Mormon Handcart Tragedy
As our own lives become more insulated, virtual, and comfortable, actual episodes of suffering and endurance have become popular stuff. Mt. Everest mishaps, perfect storms, cold mountains, you name it. The name we like best, though, is "Mormon Handcart Tragedy," three words we had never seen so strung before last summer, and now we notice the phrase everywhere. The latest appearance was in a feature story about the depredation in the New York Times. (Full ignorance disclosure: none of the Roadsideamerica.com Team are practicing Mormons)
During a trip last year, we saw two wax representations of the Handcart Tragedy in three days (Old West Wax Museum, Thermopolis, Wyoming and The Great River Arch, Kearney, Nebraska). In both cases, a wax man pulls a cart like a mule, up to his knees in snow and mud, while a wax woman and child (and in Thermopolis, Brigham Young himself) exhort him on. For any husband who thinks he got it rough with SUV payments and private school tuition, it's a humbling image.
The Thermopolis figures are old, but the Great River Arch is a new Disney-designed multimillion dollar multimedia extravaganza, spanning over I-80. There, the handcart diorama shares space with a Cadillac convertible and railroad engines. But we've heard of cars and trains. What gives? What was the handcart tragedy, exactly?
It turns out back in July, 1856, a group of Mormon pioneers from England led by Edward Martin left Iowa and embarked on the 1,200-mile wilderness trek to Salt Lake City. Experts advised them that it was too late in the year to start, and that they didn't have enough provisions. Many were too poor to purchase horses and covered wagons, so the men pulled their earthly belongings behind them in carts.
One thing led to another. The handcarts cracked and fell apart. The familes needed to leave behind the heaviest things, which happened to be blankets and winter clothes.
In October, in southwestern Wyoming near what is now the town of Alcova, the Martin party got trapped by a blizzard. After enduring sorrow and suffering that "Tongue nor pen can never tell," 150 of the 600 in the group died of starvation and exposure. The rest were rescued by a team from Salt Lake. (Note: Two who did not die were Butch Cassidy's parents.)
For more than a hundred years, it remained a footnote. People had their own problems. But interest has grown, helped tremendously by the opening in 1997 of a Mormon Handcart Center near the Martin's Cove site. Tourists come 1,000 a day during the summer months -- no one wants to be there in late October. Fun is fun, but…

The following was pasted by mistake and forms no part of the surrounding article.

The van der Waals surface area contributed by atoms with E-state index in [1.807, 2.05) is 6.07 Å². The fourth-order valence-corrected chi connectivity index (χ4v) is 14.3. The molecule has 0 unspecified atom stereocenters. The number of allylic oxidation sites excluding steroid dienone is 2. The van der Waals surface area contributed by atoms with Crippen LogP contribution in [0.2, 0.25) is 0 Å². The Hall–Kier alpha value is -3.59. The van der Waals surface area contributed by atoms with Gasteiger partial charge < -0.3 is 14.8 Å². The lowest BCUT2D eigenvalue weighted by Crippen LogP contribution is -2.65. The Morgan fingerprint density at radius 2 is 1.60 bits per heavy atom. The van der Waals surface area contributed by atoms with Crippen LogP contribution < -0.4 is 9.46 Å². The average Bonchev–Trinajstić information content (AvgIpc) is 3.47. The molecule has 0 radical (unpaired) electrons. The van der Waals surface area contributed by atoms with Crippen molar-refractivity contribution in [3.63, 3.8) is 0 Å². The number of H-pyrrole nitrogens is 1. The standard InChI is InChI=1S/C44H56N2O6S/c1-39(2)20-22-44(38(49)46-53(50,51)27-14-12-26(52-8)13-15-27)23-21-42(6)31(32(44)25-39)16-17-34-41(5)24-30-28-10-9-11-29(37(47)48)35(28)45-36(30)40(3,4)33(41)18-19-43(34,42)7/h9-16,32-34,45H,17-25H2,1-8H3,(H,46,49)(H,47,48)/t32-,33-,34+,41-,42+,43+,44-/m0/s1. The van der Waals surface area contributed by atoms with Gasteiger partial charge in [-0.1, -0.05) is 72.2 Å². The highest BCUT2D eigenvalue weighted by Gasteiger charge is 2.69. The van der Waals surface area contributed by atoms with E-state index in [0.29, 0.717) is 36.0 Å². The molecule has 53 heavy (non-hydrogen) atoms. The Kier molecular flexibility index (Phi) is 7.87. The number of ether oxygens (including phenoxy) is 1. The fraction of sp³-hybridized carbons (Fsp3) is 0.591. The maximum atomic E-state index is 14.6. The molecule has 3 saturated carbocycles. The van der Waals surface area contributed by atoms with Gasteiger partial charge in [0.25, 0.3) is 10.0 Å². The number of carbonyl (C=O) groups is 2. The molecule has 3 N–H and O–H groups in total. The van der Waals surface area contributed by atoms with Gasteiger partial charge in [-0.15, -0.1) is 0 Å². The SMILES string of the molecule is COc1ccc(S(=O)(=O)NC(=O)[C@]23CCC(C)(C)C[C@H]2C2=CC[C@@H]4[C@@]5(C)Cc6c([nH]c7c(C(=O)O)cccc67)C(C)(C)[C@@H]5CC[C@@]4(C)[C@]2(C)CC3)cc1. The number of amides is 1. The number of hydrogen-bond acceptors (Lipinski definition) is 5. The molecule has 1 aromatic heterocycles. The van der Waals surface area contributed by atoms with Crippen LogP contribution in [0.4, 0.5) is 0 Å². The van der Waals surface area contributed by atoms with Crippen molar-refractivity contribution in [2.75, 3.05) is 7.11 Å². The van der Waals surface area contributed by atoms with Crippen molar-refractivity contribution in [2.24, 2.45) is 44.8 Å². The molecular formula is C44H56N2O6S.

The Center, which is in the middle of 12,000 acres, is owned and operated by the Mormon Church. They also have a 1,000 head cattle ranch on the land. Last September, after years of haggling, opposition from church and state separatists, and political backroom deals, the actual site of the tragedy, which sits on Federal Land, was leased to the Mormon Church.
Bryce Christensen, director of Mormon Handcart Historic Sites in Wyoming, has said: "There's a spirit here that seems to answer questions people are fighting with, that helps them reach deep in their souls. Even those who are not members of the church find a calmness and peace here that they comment on."
A visitor's center displays detail the sad story of the Martin Company. Bits of broken handcart hubs and spokes are cemented among the rocks of the fireplace there.
There are about 160 handcarts for visitors to pull, and organized two- or three-day treks involve hauling them to campsites (a distance of between three and six miles) and back, as well as spending some time for reflection in Martin's Cove.
But the handcart pulling craze is not limited to Martin's Cove. Every summer in Iowa City, the Mormon Trek Heritage Festival takes place off Mormon Trek Boulevard, adjacent to the University of Iowa's Mormon Handcart Park. This is where the trip started. Along with barbecue, music and games, replica wooden handcarts are provided for people to pull across the prairie.
In fact, since the sesquicentennial of the Mormon Pioneer Historic Trail in 1996, handcart treks over various part of the Trail (1,300 miles from Nauvoo, IL to Salt Lake City, UT) have taken off. The Bureau of Land Management estimates that less than 1,000 people took part in LDS-sponsored handcart treks in 1999, but only three years later, the number had grown to more than 12,000.
According to the NY Times piece, cart-pulling ceremonies are held everywhere from Russia to Florida. And handcarts were present, though not center stage, in the pageantry of the Salt Lake City Winter Olympics.
The desire to pull a handcart over the prairie seems to us an odd combination of test-your-strength and test-your-faith. It's like wanting to carry around a big cross. Both are made of wood, but at least the cart has wheels, and is not further burdened by two thousand years of predecessor weirdoes ruining the image when you tell your friends back home about it.
And what, exactly is the message of the handcart? "Go ill-prepared into the wilderness?" Ignore the warnings of those more knowledgeable than you, and risk the lives of your children, because with God's help and your own fortitude, 75% of you will live?
The pioneers weren't forced to make the trip, like on the Trail of Tears or the Bataan Death March. They brought it on themselves, over a many-month period, when at any time, a sane decision to wait until next year would have kept things from spinning out of control.
There's a reason we have things insulated and virtual these days. It's better than freezing to death with no food.